The Urbankans were a green-skinned lizard people, four billion of whom – apart from Monarch himself – had been converted into androids. Monarch wasn't totally converted, retaining fancies of the "flesh time" such as the belief that if he could pilot his vast craft faster than light, he would be able to travel back before the dawn of time and meet God, whom he believed would be himself (However, his extreme longevity – over forty thousand years – may point to partial cybernisation, or his species could just be naturally long-lived).
Being of the "flesh time" he proved susceptible to the virulent toxin he had planned to unleash to wipe out mankind, and was reduced in size to minute proportions.
In The Brain of Morbius, Morbius was a renegade Time Lord from the Doctor's birthplace, Gallifrey. He had been a member of the High Council of Time Lords, and attempted to move Time Lords from a policy of observation of the universe toward a policy of conquest. When the Time Lords rejected him, he formed an army of his own. He promised his followers the secrets of time travel and immortality. Morbius was eventually defeated and executed by his fellow Time Lords for his crimes. However, his brain survived. His brain was taken away by the fanatical scientist, Solon, who was planning the resurrection of Morbius.
The Fourth Doctor and Sarah found Morbius in Solon's castle on the planet Karn. Solon had built a freakish Frankenstein's monster body from parts of crashed space travellers (including the arm of Solon's assistant Condo) and planned to place Morbius' brain in it. Solon drugged the Doctor, intending to use his head for Morbius' brain, but insisted that it would be "no crude butchery."
Sarah foiled Solon's original plan, but he had an alternative container for Morbius' brain: a large glass bowl with two eyestalks. Although he disapproved of using this, claiming it suffered from buildups of static electricity, Morbius insisted. Solon attached this to the patchwork body, and this time around, the plan worked. However, during the operation, when Condo went into a fury at seeing his missing arm attached to the body, Morbius' brain was knocked to the floor, apparently causing Morbius further brain damage.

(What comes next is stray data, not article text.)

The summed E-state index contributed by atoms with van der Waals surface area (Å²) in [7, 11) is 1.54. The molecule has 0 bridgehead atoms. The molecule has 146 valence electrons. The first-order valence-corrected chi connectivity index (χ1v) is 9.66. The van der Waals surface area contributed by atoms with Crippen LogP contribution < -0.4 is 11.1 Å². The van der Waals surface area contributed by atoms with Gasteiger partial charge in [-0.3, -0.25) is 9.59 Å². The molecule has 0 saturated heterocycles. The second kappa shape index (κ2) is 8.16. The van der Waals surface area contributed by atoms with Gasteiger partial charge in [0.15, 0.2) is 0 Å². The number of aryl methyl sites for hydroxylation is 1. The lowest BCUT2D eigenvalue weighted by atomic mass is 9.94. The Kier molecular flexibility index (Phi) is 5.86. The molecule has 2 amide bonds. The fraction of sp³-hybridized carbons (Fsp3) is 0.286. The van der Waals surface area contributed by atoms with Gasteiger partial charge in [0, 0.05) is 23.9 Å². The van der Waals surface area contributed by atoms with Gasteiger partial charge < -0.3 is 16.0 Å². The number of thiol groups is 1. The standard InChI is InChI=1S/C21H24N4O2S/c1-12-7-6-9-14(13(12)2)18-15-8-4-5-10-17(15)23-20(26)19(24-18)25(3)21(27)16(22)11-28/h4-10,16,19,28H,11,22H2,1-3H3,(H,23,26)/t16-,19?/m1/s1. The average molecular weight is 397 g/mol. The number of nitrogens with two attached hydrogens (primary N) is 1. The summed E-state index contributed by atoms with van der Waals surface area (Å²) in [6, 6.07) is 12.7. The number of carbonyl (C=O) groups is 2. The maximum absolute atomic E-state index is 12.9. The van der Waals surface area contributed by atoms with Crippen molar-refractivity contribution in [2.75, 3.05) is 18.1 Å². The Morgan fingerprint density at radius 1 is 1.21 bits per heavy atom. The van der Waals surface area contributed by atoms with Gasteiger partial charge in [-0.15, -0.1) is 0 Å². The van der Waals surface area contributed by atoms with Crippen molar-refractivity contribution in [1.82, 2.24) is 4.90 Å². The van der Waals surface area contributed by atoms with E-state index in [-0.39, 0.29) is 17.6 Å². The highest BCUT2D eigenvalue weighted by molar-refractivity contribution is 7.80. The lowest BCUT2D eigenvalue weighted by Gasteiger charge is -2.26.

The ghoulishly-resurrected Morbius fought the Doctor in a series of violent encounters. Their final confrontation was a dangerous Time Lord mental contest called "mind-bending". Although Morbius nearly won the confrontation, sending the Doctor into a coma, the strain caused his artificial braincase to overload, burning out his brain and leaving his body a berserk monster. The Sisterhood of Karn, longtime opponents of Morbius, chased the monster to a clifftop, from which he fell, apparently fatally. The Sisterhood then used the Elixir of Life (a substance of which they were guardians) to revive the Doctor.
Morbius' war against the Time Lords and his execution (including how Solon saved his brain and the Fifth Doctor's involvement in his defeat) are depicted in the Past Doctor Adventures novel Warmonger by Terrance Dicks. In 2008, Big Finish Productions resurrected Morbius for the Eighth Doctor stories Sisters of the Flame and Vengeance of Morbius. The canonicity of the novels and audios is uncertain.
Morgaine, or Morgaine, the Sunkiller, Dominator of the Thirteen Worlds and Battle Queen of the S'rax, seen in Battlefield (1989), was a sorceress from another dimension, who had previously battled Merlin, whom she recognised as the Doctor from his personal future. She directed her knights led by Mordred to Avallion, (Earth) through a rift in time and space, where she summoned The Destroyer, the Devourer of Worlds, from Hell and got hold of Excalibur. When Brigadier Lethbridge-Stewart defeated the Destroyer, Morgaine and Mordred attempted to detonate a nuclear missile that was in convoy. However, the Doctor persuaded Morgaine that there was no honour in killing with this modern weaponry and she realised her fight was futile when the Doctor informed her that King Arthur, her lover and foe, had been dead for over a thousand years. She and Mordred were locked up by Brigadier Bambera as punishment for their killings.
Morgus is the chairman of the Androzani Mining Corporation in The Caves of Androzani. His company controlled a monopoly on the Spectrox drug which could be used to extend life. His plans were confounded by the robot army of Sharaz Jek whom he had betrayed years earlier. However, he was secretly funding both sides of the war between the military and Jek by funding the gun runners who sold arms to him. He hoped to use this advantage to help the military defeat Jek.
The Oracle, as seen in Underworld was a supercomputer with a meglomaniac personality that ruled P7E from the Citadel. To control the population, it demanded the sacrifice of those that opposed it. It attempted to destroy the Minyans on the fleeing spaceship R1C with fission grenades disguised as the race banks the Minyans sought. However, the Doctor was able to switch the banks with the grenades resulting in the destruction of the Oracle and P7E by the Oracle's own weapon.
Lady Peinforte, from the Stuart era, sought to gain control of the Nemesis, a powerful Time Lord weapon, as seen in Silver Nemesis (1988). She fashioned the Nemesis into a statue in her own image when a living silver metal known as Validium fell to Earth. Having knowledge of black magic, she and her manservant, Richard, travelled from 1638 Windsor to 1988 Windsor by drinking a magic potion, in order to reunite the arrow – part of the Nemesis in its statue form – with the statue body when it crashes back down to Earth in a comet. She was an expert archer, wielding a bow and arrows. When the Cybermen took control of the Nemesis, enraged and distraught, she merged herself with it. In doing so, she was killed as the Nemesis destroyed the fleet of Cyber-warships. She knew the Doctor's secret regarding his mysterious past as the Nemesis had told her, but when she threatened to reveal it, the Cybermen were not interested.